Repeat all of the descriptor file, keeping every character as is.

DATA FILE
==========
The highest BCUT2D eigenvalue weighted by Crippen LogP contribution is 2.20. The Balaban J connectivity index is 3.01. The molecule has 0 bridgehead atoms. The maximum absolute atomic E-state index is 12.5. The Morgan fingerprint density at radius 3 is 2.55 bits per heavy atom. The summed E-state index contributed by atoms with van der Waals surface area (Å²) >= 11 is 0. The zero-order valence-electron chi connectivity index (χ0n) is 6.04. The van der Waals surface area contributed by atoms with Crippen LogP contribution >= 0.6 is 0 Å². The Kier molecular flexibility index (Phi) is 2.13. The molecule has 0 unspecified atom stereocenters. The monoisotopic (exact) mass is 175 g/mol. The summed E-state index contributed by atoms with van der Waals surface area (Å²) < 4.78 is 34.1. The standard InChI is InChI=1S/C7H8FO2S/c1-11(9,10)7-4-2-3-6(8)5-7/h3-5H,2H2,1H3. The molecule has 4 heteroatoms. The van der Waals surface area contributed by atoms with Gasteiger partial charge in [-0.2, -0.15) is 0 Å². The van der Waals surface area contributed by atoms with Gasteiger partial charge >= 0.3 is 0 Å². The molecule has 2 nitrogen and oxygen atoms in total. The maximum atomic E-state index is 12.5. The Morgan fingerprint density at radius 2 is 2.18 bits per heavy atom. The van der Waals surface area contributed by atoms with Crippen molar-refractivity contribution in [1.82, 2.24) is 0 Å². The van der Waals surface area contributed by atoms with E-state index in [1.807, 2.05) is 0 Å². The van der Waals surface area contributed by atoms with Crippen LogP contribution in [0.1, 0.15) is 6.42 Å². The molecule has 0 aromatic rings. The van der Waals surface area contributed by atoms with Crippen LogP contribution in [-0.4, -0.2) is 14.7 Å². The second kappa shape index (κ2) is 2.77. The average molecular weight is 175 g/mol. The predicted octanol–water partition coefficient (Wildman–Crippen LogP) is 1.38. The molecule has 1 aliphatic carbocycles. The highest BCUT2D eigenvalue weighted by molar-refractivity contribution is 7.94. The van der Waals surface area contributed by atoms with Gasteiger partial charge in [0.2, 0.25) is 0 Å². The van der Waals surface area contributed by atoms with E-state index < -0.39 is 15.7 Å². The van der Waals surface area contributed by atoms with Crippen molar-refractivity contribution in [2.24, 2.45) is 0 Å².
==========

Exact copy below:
The highest BCUT2D eigenvalue weighted by Crippen LogP contribution is 2.20. The Balaban J connectivity index is 3.01. The molecule has 0 bridgehead atoms. The maximum absolute atomic E-state index is 12.5. The Morgan fingerprint density at radius 3 is 2.55 bits per heavy atom. The summed E-state index contributed by atoms with van der Waals surface area (Å²) >= 11 is 0. The zero-order valence-electron chi connectivity index (χ0n) is 6.04. The van der Waals surface area contributed by atoms with Crippen LogP contribution >= 0.6 is 0 Å². The Kier molecular flexibility index (Phi) is 2.13. The molecule has 0 unspecified atom stereocenters. The monoisotopic (exact) mass is 175 g/mol. The summed E-state index contributed by atoms with van der Waals surface area (Å²) < 4.78 is 34.1. The standard InChI is InChI=1S/C7H8FO2S/c1-11(9,10)7-4-2-3-6(8)5-7/h3-5H,2H2,1H3. The molecule has 4 heteroatoms. The van der Waals surface area contributed by atoms with Gasteiger partial charge in [-0.2, -0.15) is 0 Å². The van der Waals surface area contributed by atoms with Gasteiger partial charge >= 0.3 is 0 Å². The molecule has 2 nitrogen and oxygen atoms in total. The maximum atomic E-state index is 12.5. The Morgan fingerprint density at radius 2 is 2.18 bits per heavy atom. The van der Waals surface area contributed by atoms with Crippen molar-refractivity contribution in [1.82, 2.24) is 0 Å². The van der Waals surface area contributed by atoms with E-state index in [1.807, 2.05) is 0 Å². The van der Waals surface area contributed by atoms with Crippen LogP contribution in [0.1, 0.15) is 6.42 Å². The molecule has 0 aromatic rings. The van der Waals surface area contributed by atoms with Crippen LogP contribution in [-0.4, -0.2) is 14.7 Å². The second kappa shape index (κ2) is 2.77. The average molecular weight is 175 g/mol. The predicted octanol–water partition coefficient (Wildman–Crippen LogP) is 1.38. The molecule has 1 aliphatic carbocycles. The highest BCUT2D eigenvalue weighted by molar-refractivity contribution is 7.94. The van der Waals surface area contributed by atoms with Gasteiger partial charge in [0.2, 0.25) is 0 Å². The van der Waals surface area contributed by atoms with E-state index < -0.39 is 15.7 Å². The van der Waals surface area contributed by atoms with Crippen molar-refractivity contribution in [2.24, 2.45) is 0 Å².